"Faced with humanity's greatest challenge, Paris 2024, organiser of the world's biggest event, is shouldering its responsibilities. The Paris 2024 Games will be unprecedented because they'll be both spectacular and sustainable. With temperance, innovation, and daring, we're inventing new ways of doing things and launching a new era in the organisation of the Olympic and Paralympic Games." - Paris 2024
Management of sports infrastructure
The massive use of resources is not limited to the mere construction of sports infrastructure. Keeping these infrastructures operative also means maintaining them on a daily basis, which requires a lot of resources. To demonstrate this, here are three examples.
Skiing tops the list of most polluting sports. While the greater proportion of this activity's ecological impact is caused by the movements (60%) and accommodation (35%) of the practitioners, ski resorts also have an impact. In fact, 95% of their carbon footprint is directly linked to grooming the slopes. Then there are the snow cannons, used with ever more frequency as global warming increases and the snowpack diminishes: To produce a hectare of snow, you need enough water to fill an Olympic swimming pool. Let's not even mention the destructive impact ski resorts have on biodiversity.
Do you know how many golf courses there are on the planet?
The maintenance these require makes golf one of the most polluting and energy-consuming sports. First, because we rely heavily on pesticides and fertilisers to obtain a perfect lawn. It is estimated that 18 kg of pesticides are used per hectare per year – by way of comparison, agriculture uses 2.5 kg per hectare per year. But above all: 9.5 billion litres of water are used every day in the world to water golf course lawns. This massive consumption of water also creates economic and ecological tensions in certain regions (such as California). While initiatives for more sustainable golf practices have emerged, they remain largely in the wings: examples include the use of artificial lawns, grass that consumes less water, and the optimisation of automatic sprinklers.
Grass again, but now we're talking about football stadium lawns. The majority are natural grass and maintaining them is not only very expensive but also harmful. In France, to maintain 30,000 football fields, it's estimated that clubs consume over 100,000 million cubic meters of water – equivalent to the annual consumption of 2 million French people. Again, we rely on pesticides and fungicides that pollute the soil and give rise to greenhouse gas emissions. But here too, there are alternatives. One example is AS Monaco (Ligue 1, France) which has massively reduced its use of insecticides and fungicides as well as its water consumption.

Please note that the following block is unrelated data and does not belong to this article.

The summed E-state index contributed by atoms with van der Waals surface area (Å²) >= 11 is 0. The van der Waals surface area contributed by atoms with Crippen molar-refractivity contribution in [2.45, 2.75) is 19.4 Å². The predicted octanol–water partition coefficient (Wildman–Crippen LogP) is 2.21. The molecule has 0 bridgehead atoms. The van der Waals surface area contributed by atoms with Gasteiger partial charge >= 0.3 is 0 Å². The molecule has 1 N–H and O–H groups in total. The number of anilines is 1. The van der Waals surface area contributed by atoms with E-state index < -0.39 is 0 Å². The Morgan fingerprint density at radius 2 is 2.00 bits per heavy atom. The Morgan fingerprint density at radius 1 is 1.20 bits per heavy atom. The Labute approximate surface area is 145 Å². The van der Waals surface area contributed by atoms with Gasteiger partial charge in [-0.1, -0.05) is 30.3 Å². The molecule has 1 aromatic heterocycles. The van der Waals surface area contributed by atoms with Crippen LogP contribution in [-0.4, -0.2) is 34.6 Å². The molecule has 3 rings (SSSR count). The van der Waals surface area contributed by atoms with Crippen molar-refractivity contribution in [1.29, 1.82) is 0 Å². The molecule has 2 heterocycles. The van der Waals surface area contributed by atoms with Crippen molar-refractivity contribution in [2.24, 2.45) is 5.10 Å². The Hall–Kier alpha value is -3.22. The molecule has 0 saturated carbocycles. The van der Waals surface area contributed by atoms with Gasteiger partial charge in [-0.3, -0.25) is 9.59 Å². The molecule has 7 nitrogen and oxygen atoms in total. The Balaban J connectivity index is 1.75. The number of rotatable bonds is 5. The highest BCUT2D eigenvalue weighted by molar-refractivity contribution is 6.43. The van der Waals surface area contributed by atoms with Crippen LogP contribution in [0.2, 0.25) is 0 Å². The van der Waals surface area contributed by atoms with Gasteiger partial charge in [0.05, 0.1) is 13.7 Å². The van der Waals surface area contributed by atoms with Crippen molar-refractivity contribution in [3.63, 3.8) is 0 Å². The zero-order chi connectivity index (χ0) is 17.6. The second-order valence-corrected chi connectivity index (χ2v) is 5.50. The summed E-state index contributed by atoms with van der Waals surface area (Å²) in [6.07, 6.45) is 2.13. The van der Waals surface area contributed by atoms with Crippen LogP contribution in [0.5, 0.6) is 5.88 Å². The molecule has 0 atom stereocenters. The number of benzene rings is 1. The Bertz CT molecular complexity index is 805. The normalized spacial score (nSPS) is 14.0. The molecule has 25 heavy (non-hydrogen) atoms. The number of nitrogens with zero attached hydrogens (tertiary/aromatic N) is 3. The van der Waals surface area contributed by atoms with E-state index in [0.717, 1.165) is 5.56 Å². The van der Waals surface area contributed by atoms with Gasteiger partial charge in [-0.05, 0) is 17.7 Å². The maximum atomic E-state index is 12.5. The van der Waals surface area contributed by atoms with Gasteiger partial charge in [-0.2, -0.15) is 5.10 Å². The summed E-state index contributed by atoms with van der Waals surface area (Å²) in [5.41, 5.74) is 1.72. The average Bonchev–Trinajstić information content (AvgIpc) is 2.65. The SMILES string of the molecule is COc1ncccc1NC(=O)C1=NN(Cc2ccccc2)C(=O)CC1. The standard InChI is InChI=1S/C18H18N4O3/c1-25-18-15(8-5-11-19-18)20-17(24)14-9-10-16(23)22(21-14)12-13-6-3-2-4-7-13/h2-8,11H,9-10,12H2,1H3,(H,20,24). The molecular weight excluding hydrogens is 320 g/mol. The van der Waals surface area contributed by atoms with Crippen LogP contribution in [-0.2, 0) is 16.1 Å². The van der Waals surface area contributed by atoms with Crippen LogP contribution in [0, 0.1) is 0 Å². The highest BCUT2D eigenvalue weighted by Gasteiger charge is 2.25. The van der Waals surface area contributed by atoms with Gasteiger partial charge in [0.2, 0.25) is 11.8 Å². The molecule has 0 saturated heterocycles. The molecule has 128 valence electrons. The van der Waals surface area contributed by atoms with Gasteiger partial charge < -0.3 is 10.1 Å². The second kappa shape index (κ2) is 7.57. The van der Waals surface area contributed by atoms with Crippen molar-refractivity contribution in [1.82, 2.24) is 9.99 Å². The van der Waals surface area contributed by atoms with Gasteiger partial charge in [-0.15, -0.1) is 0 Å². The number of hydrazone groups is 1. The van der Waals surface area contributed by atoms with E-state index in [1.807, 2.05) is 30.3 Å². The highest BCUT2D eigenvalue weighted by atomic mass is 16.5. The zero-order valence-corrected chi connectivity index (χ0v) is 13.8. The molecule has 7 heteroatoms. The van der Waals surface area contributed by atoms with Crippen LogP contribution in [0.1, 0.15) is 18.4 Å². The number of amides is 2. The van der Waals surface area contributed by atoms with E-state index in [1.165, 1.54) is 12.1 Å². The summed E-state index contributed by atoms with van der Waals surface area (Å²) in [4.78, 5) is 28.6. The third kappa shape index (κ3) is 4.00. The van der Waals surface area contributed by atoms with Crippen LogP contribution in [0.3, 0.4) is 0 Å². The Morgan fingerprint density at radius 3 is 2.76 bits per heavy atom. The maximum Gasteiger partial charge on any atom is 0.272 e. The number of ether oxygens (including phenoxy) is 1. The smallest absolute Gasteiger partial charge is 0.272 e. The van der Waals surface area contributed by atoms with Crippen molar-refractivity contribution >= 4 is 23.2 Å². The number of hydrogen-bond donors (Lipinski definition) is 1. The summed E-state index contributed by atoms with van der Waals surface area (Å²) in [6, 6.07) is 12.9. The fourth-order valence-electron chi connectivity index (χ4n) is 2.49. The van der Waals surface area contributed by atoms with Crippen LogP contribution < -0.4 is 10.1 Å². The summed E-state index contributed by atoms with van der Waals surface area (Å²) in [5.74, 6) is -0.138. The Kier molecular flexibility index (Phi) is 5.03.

Sports textile industry
Part of sports' ecological impact is down to the clothes we wear. The manufacture of shoes and clothing is deemed responsible for 10% of greenhouse gas emissions – that's more than maritime and air traffic combined. Let's take a close look at this, from manufacture to use.
80% of the textile industry's environmental impact is due to production. It is the second most water-consuming sector in the world, especially with regard to cotton. Here's a figure to remember: the sector consumes around 79 billion cubic metres of water each year. Meanwhile, 2.7 million people live without access to water.
With regard to sports-related clothing, the main protagonist is not cotton, which consumes a lot of water, but polyester and polyamides. Manufacturers tend to choose these textiles for their breathability, elasticity, and better anti-perspiration qualities – and, also, because they're cheap. Why is this a problem for the environment? These synthetic materials come from fossil materials: unsustainable and extremely polluting.
Take polyester: 55% of the clothing produced in the world (and not just for sports) is made from it. It is a fibre obtained from petrochemicals, a kind of plastic, therefore oil. Obtaining petrochemicals involves a highly water- and energy-intensive process that requires 70 million barrels of oil each year, the equivalent of 21,000 swimming pools.